It’s almost as if Obama should invoke a version of “Seinfeld”: “I’m not Muslim … not that there’s anything wrong with that.”

I’m not asking Obama to be a positive spokesman for Islam; far from it. Yet such a statement from the senator would go a long way toward bringing Americans together and, as he said on June 3, shun “the kind of politics that uses religion as a wedge.”

GUEST COMMENTARY: Declaring independence during Ramadan
c. 2008 Religion News Service

(UNDATED) Last week marked the beginning of Ramadan, the holy month when Muslims the world over abstain from food, drink and other sensual pleasures from dawn until dusk. As Muslims deprive themselves of what is normally allowed, they are reminded of the poor and hungry, and motivated to help those who are less fortunate.

On the surface, forgoing food and drink is an exercise in restraint of human freedom. Except for the words of the Quran — “Fasting is prescribed upon you as it was on those before you that you may be conscious of God” — there is no rational reason to not eat and drink during the daytime for 30 days. The Ramadan fast may not make sense to many non-Muslim Americans, even though fasting is also an essential part of the Judeo-Christian ritual experience.

Yet, on the contrary, the fast of Ramadan is all about human freedom. It is a declaration of independence, if you will, from those worldly things that can enslave the believer during every day life.

Granted, food and drink are essential to life, and people should not fast if fasting will place their health and well-being in jeopardy. But excessive food and drink can be enslaving, and the fast of Ramadan can help break that enslavement.

In fact, it’s amazing to realize how much food and drink can dominate the day’s activities when they are taken away from you, if only temporarily. Fasting during Ramadan shows how you can really do just fine without that extra cup of coffee or cookie during the day.

Every year, for example, I was close to stupor for the first few days of Ramadan due to caffeine withdrawal. I was enslaved to caffeine, and the fast of Ramadan helped me break my dependence.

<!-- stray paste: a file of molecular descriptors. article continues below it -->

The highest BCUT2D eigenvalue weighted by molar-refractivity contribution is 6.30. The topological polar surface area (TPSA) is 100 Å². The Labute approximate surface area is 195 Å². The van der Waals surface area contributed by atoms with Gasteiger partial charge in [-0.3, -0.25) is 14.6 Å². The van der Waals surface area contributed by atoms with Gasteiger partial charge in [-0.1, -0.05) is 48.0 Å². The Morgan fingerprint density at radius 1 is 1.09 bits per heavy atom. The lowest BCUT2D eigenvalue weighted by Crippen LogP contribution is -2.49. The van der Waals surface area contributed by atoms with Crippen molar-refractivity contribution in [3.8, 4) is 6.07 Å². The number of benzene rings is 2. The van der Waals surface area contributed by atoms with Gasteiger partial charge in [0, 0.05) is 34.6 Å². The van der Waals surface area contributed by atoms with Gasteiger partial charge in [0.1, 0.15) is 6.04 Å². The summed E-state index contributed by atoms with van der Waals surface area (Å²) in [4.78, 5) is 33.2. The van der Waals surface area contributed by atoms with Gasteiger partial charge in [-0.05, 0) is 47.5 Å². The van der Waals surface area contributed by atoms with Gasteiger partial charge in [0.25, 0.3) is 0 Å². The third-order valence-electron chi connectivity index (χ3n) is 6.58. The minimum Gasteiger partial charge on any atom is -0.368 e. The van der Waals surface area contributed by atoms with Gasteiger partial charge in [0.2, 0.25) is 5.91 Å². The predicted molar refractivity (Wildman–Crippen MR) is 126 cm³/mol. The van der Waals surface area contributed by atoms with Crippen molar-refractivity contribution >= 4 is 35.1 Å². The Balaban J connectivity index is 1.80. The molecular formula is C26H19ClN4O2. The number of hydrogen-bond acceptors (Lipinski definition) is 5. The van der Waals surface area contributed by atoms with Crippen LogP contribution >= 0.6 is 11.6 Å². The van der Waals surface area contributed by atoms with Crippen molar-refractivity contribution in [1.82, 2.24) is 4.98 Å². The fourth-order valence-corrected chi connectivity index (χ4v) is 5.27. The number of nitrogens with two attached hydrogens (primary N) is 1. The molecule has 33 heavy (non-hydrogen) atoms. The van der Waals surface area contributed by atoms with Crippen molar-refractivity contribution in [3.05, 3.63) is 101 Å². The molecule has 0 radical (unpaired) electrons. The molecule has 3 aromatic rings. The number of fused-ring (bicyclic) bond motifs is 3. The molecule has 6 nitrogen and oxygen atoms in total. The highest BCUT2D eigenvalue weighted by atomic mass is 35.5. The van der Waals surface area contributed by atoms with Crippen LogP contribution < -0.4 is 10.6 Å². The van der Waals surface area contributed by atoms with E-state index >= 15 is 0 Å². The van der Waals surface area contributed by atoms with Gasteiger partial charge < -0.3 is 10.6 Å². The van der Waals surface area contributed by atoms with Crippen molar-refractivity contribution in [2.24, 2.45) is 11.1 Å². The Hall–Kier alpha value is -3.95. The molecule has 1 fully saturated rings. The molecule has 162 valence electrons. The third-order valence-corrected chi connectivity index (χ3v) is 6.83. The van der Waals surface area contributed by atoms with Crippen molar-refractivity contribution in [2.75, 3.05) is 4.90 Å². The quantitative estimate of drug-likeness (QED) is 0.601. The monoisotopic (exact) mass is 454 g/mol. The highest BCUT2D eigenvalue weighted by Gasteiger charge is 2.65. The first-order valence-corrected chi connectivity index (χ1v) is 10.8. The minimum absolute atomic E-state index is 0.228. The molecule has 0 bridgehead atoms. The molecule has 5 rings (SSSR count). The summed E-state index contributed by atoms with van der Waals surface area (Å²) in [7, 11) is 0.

Perhaps the most liberating aspect of the month of Ramadan is the opportunity to free oneself from nicotine (fasting Muslims may not smoke). Given the addicting nature of this substance, forgoing smoking can be particularly difficult.

Still, after 72 hours, nicotine is completely metabolized from the body. What remains — and what continues to ensnare smokers — are the behavioral associations with cigarettes. “After I eat, I simply have to have a cigarette,” I am told by countless patients and friends who find it so hard to quit. That need is extremely powerful, more than most people realize.

Yet, somehow, during Ramadan, they are able to forgo cigarettes while fasting, and if they can do it during the day, they can certainly do it during the night. In fact, the month of Ramadan is the perfect time to quit smoking. Ideally, there should be no Muslim smokers, yet sadly, the Muslim world has some of the highest smoking rates smoking around the globe.

Ramadan is a very special month for Muslims, and almost universally they will tell you that its spirit is unlike any other. By fasting during the day, the spirit can be re-focused on the divine and freedfrom the distracting mundane aspects of life.

Ramadan can also help with the bad habits and vices that can accumulate over time as well. The hope is, by the end of Ramadan, we emerge better, both spiritually and physically.